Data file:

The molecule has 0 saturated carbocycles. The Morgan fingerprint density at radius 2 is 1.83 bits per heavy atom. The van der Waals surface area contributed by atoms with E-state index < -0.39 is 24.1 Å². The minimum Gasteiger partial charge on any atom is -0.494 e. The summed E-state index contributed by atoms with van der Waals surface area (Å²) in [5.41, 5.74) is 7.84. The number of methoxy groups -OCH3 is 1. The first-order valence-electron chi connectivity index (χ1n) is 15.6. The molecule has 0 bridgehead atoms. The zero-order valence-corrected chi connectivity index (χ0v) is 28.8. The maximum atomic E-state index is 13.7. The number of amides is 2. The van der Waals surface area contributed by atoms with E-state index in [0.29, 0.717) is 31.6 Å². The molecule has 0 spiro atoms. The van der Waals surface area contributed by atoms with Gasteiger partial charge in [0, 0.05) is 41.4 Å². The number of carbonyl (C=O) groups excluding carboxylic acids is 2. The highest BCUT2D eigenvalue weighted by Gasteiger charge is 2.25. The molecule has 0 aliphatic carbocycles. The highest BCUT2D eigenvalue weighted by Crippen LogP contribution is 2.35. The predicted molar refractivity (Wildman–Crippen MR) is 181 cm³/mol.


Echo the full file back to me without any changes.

The molecule has 0 saturated carbocycles. The Morgan fingerprint density at radius 2 is 1.83 bits per heavy atom. The van der Waals surface area contributed by atoms with E-state index < -0.39 is 24.1 Å². The minimum Gasteiger partial charge on any atom is -0.494 e. The summed E-state index contributed by atoms with van der Waals surface area (Å²) in [5.41, 5.74) is 7.84. The number of methoxy groups -OCH3 is 1. The first-order valence-electron chi connectivity index (χ1n) is 15.6. The molecule has 0 bridgehead atoms. The zero-order valence-corrected chi connectivity index (χ0v) is 28.8. The maximum atomic E-state index is 13.7. The number of amides is 2. The van der Waals surface area contributed by atoms with E-state index in [0.29, 0.717) is 31.6 Å². The molecule has 0 spiro atoms. The van der Waals surface area contributed by atoms with Gasteiger partial charge in [0, 0.05) is 41.4 Å². The number of carbonyl (C=O) groups excluding carboxylic acids is 2. The highest BCUT2D eigenvalue weighted by Gasteiger charge is 2.25. The molecule has 0 aliphatic carbocycles. The highest BCUT2D eigenvalue weighted by Crippen LogP contribution is 2.35. The predicted molar refractivity (Wildman–Crippen MR) is 181 cm³/mol.